Mike's Mets Player Review Series: Devin Mesoraco

Mike's Mets Player Review Series: Devin Mesoraco

Mets

Mike's Mets Player Review Series: Devin Mesoraco

Now that the 2018 season is over for the New York Mets, we have been looking back at the year that was. After taking a more general view of the offense, pitching, and coaching staff, it’s time to take a look back at the Mets’ players. This series will take a look at every player on the roster for the Mets at the end of season from B (Tyler Bashlor) to Z (Daniel Zamora). The review will look at their season statistics, stories, and what role (if any) they will have next season. We continue the series today with a look at catcher Devin Mesoraco.

Player Review: Devin Mesoraco

Sep 27, 2018; New York City, NY, USA; New York Mets catcher Devin Mesoraco (29) follows through on a three run home run against the Atlanta Braves during the seventh inning at Citi Field. Mandatory Credit: Brad Penner-USA TODAY Sports

2018 Stats:

Cincinnati Reds: 18 Games, 41 At Bats, .220 Batting Average, 9 Hits, 2 Doubles, 1 Home Run, 3 RBI’s, 1 Run Scored, .630 OPS

New York Mets: 66 Games, 203 At Bats, .222 Batting Average, 45 Hits, 8 Doubles, 10 Home Runs, 30 RBI’s, 23 Runs Scored, .715 OPS

Story: Former All Star catcher Devin Mesoraco found himself buried on the Cincinnati Reds’ depth chart at the beginning of 2018. Injuries had taken a toll on Mesoraco, who was finally healthy again but buried behind Tucker Barnhart at the start of the season. The Reds were eager to move on from Mesoraco and found a taker in the Mets, who desperately needed catching help after Travis d’Arnaud and Kevin Plawecki landed on the disabled list. Mesoraco literally switched clubhouses as the deal was completed with the Mets in Cincinnati in early May, with one time ace Matt Harvey going to the Reds in exchange.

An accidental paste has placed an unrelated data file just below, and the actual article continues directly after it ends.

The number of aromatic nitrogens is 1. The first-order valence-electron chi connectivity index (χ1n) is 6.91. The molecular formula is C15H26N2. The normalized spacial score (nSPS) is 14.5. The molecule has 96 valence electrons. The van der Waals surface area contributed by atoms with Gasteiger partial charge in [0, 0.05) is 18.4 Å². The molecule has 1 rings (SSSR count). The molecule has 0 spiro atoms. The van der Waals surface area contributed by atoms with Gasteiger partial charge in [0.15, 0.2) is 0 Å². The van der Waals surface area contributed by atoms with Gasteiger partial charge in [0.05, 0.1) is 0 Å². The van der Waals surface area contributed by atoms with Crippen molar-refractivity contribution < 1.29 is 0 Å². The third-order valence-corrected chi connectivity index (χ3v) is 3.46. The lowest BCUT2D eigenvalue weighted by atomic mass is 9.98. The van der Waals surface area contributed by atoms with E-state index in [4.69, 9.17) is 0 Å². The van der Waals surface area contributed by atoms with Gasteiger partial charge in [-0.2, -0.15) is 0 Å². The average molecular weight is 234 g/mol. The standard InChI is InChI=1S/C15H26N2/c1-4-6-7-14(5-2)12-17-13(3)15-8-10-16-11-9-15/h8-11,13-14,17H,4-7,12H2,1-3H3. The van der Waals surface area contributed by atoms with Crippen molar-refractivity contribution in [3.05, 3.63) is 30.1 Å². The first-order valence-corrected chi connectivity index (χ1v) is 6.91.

The Mets made Mesoraco the starter upon his arrival, and he hit very well early on, delivering clutch homers in the late innings. Mesoraco also helped the Mets’ pitching staff, notably Jacob deGrom, who worked very well with Mesoraco catching him in the midst of his potential Cy Young campaign. Plawecki eventually returned from the disabled list and earned a timeshare with Mesoraco due to the latter’s struggles, including a .212 batting average with only three homers and 11 RBI’s after the All Star Break. A nagging elbow injury was partially to blame for Mesoraco’s issues and he barely played down the stretch, collecting only 46 at bats over the final two months of the year. Mesoraco’s playing time came most frequently when deGrom pitched, and if deGrom wins the National League Cy Young Award tonight that will go down as Mesoraco’s greatest contribution in a Mets’ uniform.

Grade: C

Mesoraco offered some pop and an upgrade over the duo of Tomas Nido and Jose Lobaton when he arrived, but he was exposed as a shell of himself the more the Mets asked him to do. The fact that Plawecki ate into the majority of Mesoraco’s at bats in the second half shows that he has likely served his purpose in Flushing.

Contract Status: Free Agent

Odds of Returning: 20%

2019 Role: Platoon Catcher (Likely Elsewhere)

Taking a flyer on Mesoraco was a worthy gamble for the Mets, but it ultimately didn’t work out. Mesoraco became a free agent after the season was over and will likely look to latch on somewhere as a backup catcher in 2019. The Mets are looking to upgrade the catcher’s spot as well, and there is a chance they could circle back to Mesoraco later in the winter if the market doesn’t shake out in their favor. deGrom’s rapport with Mesoraco is the only reason his chances of return are as high as they are, but it is still likely that the Mets will move on and bring in a new backstop to pair with Plawecki.

Check back tomorrow as our Player Review Series continues with a look at starting pitcher Rafael Montero!

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